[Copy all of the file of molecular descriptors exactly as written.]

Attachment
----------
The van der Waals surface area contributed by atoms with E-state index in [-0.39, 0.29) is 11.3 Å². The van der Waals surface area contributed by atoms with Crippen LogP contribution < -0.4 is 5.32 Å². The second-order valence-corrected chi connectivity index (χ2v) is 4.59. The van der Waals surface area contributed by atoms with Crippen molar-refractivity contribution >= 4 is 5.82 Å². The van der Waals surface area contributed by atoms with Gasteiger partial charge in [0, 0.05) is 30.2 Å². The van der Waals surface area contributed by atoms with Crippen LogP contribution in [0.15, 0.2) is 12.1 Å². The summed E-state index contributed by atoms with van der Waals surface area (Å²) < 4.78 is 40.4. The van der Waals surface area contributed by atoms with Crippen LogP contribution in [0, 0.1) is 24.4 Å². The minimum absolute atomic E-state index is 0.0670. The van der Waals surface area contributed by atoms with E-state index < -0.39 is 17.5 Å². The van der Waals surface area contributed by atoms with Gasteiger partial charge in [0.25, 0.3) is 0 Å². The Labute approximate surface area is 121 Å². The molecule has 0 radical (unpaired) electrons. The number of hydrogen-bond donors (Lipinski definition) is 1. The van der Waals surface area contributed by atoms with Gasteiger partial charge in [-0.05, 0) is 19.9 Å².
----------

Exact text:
The van der Waals surface area contributed by atoms with E-state index in [-0.39, 0.29) is 11.3 Å². The van der Waals surface area contributed by atoms with Crippen LogP contribution < -0.4 is 5.32 Å². The second-order valence-corrected chi connectivity index (χ2v) is 4.59. The van der Waals surface area contributed by atoms with Crippen molar-refractivity contribution >= 4 is 5.82 Å². The van der Waals surface area contributed by atoms with Gasteiger partial charge in [0, 0.05) is 30.2 Å². The van der Waals surface area contributed by atoms with Crippen LogP contribution in [0.15, 0.2) is 12.1 Å². The summed E-state index contributed by atoms with van der Waals surface area (Å²) < 4.78 is 40.4. The van der Waals surface area contributed by atoms with Crippen LogP contribution in [0, 0.1) is 24.4 Å². The minimum absolute atomic E-state index is 0.0670. The van der Waals surface area contributed by atoms with E-state index < -0.39 is 17.5 Å². The van der Waals surface area contributed by atoms with Gasteiger partial charge in [0.25, 0.3) is 0 Å². The Labute approximate surface area is 121 Å². The molecule has 0 radical (unpaired) electrons. The number of hydrogen-bond donors (Lipinski definition) is 1. The van der Waals surface area contributed by atoms with Gasteiger partial charge in [-0.05, 0) is 19.9 Å².